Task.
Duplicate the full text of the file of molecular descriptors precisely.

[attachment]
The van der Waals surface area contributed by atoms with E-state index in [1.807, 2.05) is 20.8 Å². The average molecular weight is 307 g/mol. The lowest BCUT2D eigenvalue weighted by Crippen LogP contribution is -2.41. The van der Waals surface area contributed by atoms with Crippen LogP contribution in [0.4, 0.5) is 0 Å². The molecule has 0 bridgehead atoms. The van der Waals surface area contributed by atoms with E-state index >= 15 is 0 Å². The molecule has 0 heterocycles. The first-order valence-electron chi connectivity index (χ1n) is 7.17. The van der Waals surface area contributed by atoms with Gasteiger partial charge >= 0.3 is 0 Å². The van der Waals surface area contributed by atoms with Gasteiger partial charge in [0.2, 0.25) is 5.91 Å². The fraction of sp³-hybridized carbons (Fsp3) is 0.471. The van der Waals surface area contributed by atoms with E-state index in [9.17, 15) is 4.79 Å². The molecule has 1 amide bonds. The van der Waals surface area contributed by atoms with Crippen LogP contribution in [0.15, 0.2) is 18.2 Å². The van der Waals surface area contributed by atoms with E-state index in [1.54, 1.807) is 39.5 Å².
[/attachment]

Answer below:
The van der Waals surface area contributed by atoms with E-state index in [1.807, 2.05) is 20.8 Å². The average molecular weight is 307 g/mol. The lowest BCUT2D eigenvalue weighted by Crippen LogP contribution is -2.41. The van der Waals surface area contributed by atoms with Crippen LogP contribution in [0.4, 0.5) is 0 Å². The molecule has 0 bridgehead atoms. The van der Waals surface area contributed by atoms with E-state index >= 15 is 0 Å². The molecule has 0 heterocycles. The first-order valence-electron chi connectivity index (χ1n) is 7.17. The van der Waals surface area contributed by atoms with Gasteiger partial charge >= 0.3 is 0 Å². The van der Waals surface area contributed by atoms with Gasteiger partial charge in [0.2, 0.25) is 5.91 Å². The fraction of sp³-hybridized carbons (Fsp3) is 0.471. The van der Waals surface area contributed by atoms with E-state index in [9.17, 15) is 4.79 Å². The molecule has 1 amide bonds. The van der Waals surface area contributed by atoms with Crippen LogP contribution in [0.15, 0.2) is 18.2 Å². The van der Waals surface area contributed by atoms with E-state index in [1.54, 1.807) is 39.5 Å².